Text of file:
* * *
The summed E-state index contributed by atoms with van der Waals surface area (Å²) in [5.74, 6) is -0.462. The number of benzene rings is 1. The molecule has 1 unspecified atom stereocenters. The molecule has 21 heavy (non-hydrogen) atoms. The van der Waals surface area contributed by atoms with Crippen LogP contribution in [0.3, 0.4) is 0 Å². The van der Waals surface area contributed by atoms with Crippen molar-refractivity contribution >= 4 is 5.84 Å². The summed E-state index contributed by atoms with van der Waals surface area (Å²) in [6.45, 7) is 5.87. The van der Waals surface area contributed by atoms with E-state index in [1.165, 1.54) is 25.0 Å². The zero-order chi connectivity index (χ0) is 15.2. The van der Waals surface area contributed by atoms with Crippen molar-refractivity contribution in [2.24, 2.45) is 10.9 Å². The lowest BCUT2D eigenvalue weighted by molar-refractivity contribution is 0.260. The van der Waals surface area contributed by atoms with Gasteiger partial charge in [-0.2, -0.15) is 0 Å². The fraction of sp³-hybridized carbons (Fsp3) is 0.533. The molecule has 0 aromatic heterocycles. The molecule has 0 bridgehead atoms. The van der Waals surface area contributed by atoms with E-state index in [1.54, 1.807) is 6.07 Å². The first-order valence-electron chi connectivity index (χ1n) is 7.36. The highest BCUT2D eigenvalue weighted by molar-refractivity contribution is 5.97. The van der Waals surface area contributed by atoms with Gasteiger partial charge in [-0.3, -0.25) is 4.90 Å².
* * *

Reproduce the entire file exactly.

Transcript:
The summed E-state index contributed by atoms with van der Waals surface area (Å²) in [5.74, 6) is -0.462. The number of benzene rings is 1. The molecule has 1 unspecified atom stereocenters. The molecule has 21 heavy (non-hydrogen) atoms. The van der Waals surface area contributed by atoms with Crippen LogP contribution in [0.3, 0.4) is 0 Å². The van der Waals surface area contributed by atoms with Crippen molar-refractivity contribution >= 4 is 5.84 Å². The summed E-state index contributed by atoms with van der Waals surface area (Å²) in [6.45, 7) is 5.87. The van der Waals surface area contributed by atoms with E-state index in [1.165, 1.54) is 25.0 Å². The zero-order chi connectivity index (χ0) is 15.2. The van der Waals surface area contributed by atoms with Crippen molar-refractivity contribution in [2.24, 2.45) is 10.9 Å². The lowest BCUT2D eigenvalue weighted by molar-refractivity contribution is 0.260. The van der Waals surface area contributed by atoms with Gasteiger partial charge in [-0.2, -0.15) is 0 Å². The fraction of sp³-hybridized carbons (Fsp3) is 0.533. The molecule has 0 aromatic heterocycles. The molecule has 0 bridgehead atoms. The van der Waals surface area contributed by atoms with E-state index in [1.54, 1.807) is 6.07 Å². The first-order valence-electron chi connectivity index (χ1n) is 7.36. The highest BCUT2D eigenvalue weighted by molar-refractivity contribution is 5.97. The van der Waals surface area contributed by atoms with Gasteiger partial charge in [-0.3, -0.25) is 4.90 Å².